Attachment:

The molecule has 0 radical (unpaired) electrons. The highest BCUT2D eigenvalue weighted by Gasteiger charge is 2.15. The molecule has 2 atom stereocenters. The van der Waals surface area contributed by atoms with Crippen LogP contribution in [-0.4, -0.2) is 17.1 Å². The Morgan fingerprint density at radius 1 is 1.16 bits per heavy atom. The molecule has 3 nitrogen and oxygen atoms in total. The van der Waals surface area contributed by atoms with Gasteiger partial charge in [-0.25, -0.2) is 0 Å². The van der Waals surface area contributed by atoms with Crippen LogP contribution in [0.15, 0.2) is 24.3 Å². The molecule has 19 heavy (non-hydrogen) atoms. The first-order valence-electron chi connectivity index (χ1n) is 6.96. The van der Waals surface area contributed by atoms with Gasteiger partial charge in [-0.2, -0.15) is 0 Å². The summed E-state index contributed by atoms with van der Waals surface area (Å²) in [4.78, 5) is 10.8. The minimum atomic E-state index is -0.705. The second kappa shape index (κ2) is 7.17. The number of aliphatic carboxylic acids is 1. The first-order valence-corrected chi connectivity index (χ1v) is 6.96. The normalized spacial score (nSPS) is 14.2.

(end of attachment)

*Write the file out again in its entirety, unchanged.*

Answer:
The molecule has 0 radical (unpaired) electrons. The highest BCUT2D eigenvalue weighted by Gasteiger charge is 2.15. The molecule has 2 atom stereocenters. The van der Waals surface area contributed by atoms with Crippen LogP contribution in [-0.4, -0.2) is 17.1 Å². The Morgan fingerprint density at radius 1 is 1.16 bits per heavy atom. The molecule has 3 nitrogen and oxygen atoms in total. The van der Waals surface area contributed by atoms with Gasteiger partial charge in [-0.25, -0.2) is 0 Å². The van der Waals surface area contributed by atoms with Crippen LogP contribution in [0.15, 0.2) is 24.3 Å². The molecule has 19 heavy (non-hydrogen) atoms. The first-order valence-electron chi connectivity index (χ1n) is 6.96. The van der Waals surface area contributed by atoms with Gasteiger partial charge in [-0.2, -0.15) is 0 Å². The summed E-state index contributed by atoms with van der Waals surface area (Å²) in [4.78, 5) is 10.8. The minimum atomic E-state index is -0.705. The second kappa shape index (κ2) is 7.17. The number of aliphatic carboxylic acids is 1. The first-order valence-corrected chi connectivity index (χ1v) is 6.96. The normalized spacial score (nSPS) is 14.2.